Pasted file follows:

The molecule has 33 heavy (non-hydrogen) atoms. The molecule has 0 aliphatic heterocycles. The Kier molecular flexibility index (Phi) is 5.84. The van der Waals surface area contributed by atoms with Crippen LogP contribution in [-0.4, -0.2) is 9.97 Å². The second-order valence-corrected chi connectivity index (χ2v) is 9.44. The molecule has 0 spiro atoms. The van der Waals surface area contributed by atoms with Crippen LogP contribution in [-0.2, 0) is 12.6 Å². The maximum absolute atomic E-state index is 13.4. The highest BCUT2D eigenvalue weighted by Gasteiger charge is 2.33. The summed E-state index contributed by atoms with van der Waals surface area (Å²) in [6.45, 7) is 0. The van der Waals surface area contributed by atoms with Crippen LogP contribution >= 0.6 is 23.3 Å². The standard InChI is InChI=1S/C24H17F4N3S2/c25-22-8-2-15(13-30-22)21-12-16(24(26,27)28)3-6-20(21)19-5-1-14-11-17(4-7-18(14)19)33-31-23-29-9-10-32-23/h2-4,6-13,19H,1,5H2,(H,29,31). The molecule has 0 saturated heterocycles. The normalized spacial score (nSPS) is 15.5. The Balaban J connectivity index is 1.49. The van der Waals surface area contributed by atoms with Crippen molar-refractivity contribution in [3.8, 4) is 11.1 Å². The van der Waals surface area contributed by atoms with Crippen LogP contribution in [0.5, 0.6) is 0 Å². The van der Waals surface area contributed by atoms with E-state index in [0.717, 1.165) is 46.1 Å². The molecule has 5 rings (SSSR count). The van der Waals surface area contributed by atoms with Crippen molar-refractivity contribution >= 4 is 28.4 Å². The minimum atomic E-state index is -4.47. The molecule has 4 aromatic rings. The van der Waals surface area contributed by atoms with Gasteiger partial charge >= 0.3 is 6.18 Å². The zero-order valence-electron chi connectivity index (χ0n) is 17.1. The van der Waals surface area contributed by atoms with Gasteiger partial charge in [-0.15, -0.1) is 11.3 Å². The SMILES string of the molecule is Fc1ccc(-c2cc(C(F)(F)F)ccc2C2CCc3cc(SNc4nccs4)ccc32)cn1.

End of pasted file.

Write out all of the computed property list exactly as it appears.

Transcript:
The molecule has 33 heavy (non-hydrogen) atoms. The molecule has 0 aliphatic heterocycles. The Kier molecular flexibility index (Phi) is 5.84. The van der Waals surface area contributed by atoms with Crippen LogP contribution in [-0.4, -0.2) is 9.97 Å². The second-order valence-corrected chi connectivity index (χ2v) is 9.44. The molecule has 0 spiro atoms. The van der Waals surface area contributed by atoms with Crippen LogP contribution in [-0.2, 0) is 12.6 Å². The maximum absolute atomic E-state index is 13.4. The highest BCUT2D eigenvalue weighted by Gasteiger charge is 2.33. The summed E-state index contributed by atoms with van der Waals surface area (Å²) in [6.45, 7) is 0. The van der Waals surface area contributed by atoms with Crippen LogP contribution >= 0.6 is 23.3 Å². The standard InChI is InChI=1S/C24H17F4N3S2/c25-22-8-2-15(13-30-22)21-12-16(24(26,27)28)3-6-20(21)19-5-1-14-11-17(4-7-18(14)19)33-31-23-29-9-10-32-23/h2-4,6-13,19H,1,5H2,(H,29,31). The molecule has 0 saturated heterocycles. The normalized spacial score (nSPS) is 15.5. The Balaban J connectivity index is 1.49. The van der Waals surface area contributed by atoms with Crippen molar-refractivity contribution in [3.8, 4) is 11.1 Å². The van der Waals surface area contributed by atoms with Crippen LogP contribution in [0.5, 0.6) is 0 Å². The van der Waals surface area contributed by atoms with E-state index in [0.717, 1.165) is 46.1 Å². The molecule has 5 rings (SSSR count). The van der Waals surface area contributed by atoms with Crippen molar-refractivity contribution >= 4 is 28.4 Å². The minimum atomic E-state index is -4.47. The molecule has 4 aromatic rings. The van der Waals surface area contributed by atoms with Gasteiger partial charge >= 0.3 is 6.18 Å². The zero-order valence-electron chi connectivity index (χ0n) is 17.1. The van der Waals surface area contributed by atoms with Gasteiger partial charge in [-0.15, -0.1) is 11.3 Å². The SMILES string of the molecule is Fc1ccc(-c2cc(C(F)(F)F)ccc2C2CCc3cc(SNc4nccs4)ccc32)cn1.